“The overtures that the Chinese leader Xi Jinping made in Lima at the APEC summit certainly suggest that China is going to woo its Asian neighbors into joining its own free trade project, which could result in a loss of influence for the United States in the region,” University of Ottawa School of Public and International Affairs Professor Patrick Leblond said on Tuesday.
The TPP, Leblond continued, had a geostrategic “raison d’être” which was to bring its Asian members closer to the United States geopolitically and away from China.
“The hope was that China would eventually be compelled to join TPP, on US terms, rather than the other way around, whereby China would go ahead and be at the forefront of an Asia-Pacific FTA [free trade agreement] that the United States would have to adhere to on Chinese terms, assuming that the US would ever want to do so,” Leblond explained.
In terms of how the US move will affect other TPP members, Leblond said there is surely an important opportunity cost with respect to smaller states no longer having access to the US markets.
Countries like Canada however will look to bilateral deals to fill any minor benefits that would have been derived from the TPP agreement, Leblond added.
“The gains from free trade with other Asian TTP members, bar Japan, were always going to be small,” Leblond stated. “One should not forget that Canada already has a number of free-trade agreements with Latin American TPP members. Those agreements will continue operating if TPP does not enter into force.”
The US withdrawal from TPP will have limited impact on Canadian business and the economy, Leblond claimed, assuming that Ottawa and Tokyo are able to resume and complete the negotiations of a free trade agreement, which they had undertaken before they both decided to join the TPP.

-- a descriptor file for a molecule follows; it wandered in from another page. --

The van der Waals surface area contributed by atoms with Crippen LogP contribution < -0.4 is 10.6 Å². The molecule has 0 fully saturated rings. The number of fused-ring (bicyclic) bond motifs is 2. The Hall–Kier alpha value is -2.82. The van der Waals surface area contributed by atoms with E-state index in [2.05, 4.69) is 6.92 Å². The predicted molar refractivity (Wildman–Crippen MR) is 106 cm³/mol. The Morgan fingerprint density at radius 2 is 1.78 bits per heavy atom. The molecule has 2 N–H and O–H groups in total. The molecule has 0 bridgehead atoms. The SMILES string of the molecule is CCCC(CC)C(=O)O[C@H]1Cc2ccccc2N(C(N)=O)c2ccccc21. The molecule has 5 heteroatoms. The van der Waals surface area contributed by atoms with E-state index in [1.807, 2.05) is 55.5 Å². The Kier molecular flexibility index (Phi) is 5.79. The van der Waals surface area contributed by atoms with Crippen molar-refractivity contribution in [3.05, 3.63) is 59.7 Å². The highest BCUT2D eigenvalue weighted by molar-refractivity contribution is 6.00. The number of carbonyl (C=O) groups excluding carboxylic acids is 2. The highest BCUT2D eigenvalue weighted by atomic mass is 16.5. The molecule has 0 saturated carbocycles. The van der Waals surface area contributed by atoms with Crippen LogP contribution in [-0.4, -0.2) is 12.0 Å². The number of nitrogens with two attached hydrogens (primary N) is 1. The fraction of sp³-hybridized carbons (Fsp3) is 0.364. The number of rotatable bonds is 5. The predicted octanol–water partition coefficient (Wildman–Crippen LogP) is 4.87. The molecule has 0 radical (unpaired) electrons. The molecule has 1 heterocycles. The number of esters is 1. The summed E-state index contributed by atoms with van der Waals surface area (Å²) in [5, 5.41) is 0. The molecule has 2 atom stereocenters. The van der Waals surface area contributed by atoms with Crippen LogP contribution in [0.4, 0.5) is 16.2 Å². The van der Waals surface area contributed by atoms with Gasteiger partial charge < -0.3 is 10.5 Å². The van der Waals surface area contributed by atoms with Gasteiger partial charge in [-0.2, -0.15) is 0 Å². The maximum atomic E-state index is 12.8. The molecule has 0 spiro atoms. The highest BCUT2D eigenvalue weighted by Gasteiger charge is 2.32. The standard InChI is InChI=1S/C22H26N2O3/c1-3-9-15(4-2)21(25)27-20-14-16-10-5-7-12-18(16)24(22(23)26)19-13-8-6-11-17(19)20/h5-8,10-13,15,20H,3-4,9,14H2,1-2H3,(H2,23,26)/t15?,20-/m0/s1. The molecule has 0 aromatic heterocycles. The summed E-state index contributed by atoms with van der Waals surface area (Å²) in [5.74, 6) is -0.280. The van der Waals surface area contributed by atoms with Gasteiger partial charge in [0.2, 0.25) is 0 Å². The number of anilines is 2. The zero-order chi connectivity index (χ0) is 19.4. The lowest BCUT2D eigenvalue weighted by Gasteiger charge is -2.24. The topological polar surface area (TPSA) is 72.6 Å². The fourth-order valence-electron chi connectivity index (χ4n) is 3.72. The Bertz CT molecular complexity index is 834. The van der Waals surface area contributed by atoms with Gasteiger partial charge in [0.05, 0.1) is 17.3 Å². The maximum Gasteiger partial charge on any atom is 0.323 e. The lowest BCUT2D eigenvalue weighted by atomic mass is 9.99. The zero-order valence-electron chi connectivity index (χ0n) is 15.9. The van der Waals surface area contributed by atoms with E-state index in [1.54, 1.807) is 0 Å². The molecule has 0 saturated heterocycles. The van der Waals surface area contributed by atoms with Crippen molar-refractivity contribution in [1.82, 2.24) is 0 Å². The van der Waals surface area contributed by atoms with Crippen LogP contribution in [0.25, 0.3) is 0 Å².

Canada might even have an opportunity to modernize some of these free trade agreements, including one with Chile that dates back to 1997, Leblond suggested.
Georgetown University Law Center Visiting Professor David Gantz told Sputnik that ending US involvement with TPP may push parties into the hands of Beijing.
“In the longer term, by encouraging the TPP Parties to conclude free trade agreements with China, such as the Regional Comprehensive Economic Partnership, instead of with the US, rejection of TPP will likely lead to a reduction of US manufacturing employment,” Gantz argued.
The TPP would eliminate thousands of import tariffs imposed by countries with rapidly expanding economies such as Malaysia, Vietnam, and Japan, Gantz claimed, while failing to approve it will not bring manufacturing jobs back to the United States.
The TPP would join the United States with 11 Pacific Rim nations in a deal to lower tariffs and other trade barriers on thousands of goods and services. The participant countries in the TPP account for about 40 percent of the global economy.
TPP critics have argued that the trade deal will only benefit multinational corporations while eroding the US manufacturing sector.
Critics claim the agreement will weaken safety regulations and undermine labor, environmental and human rights.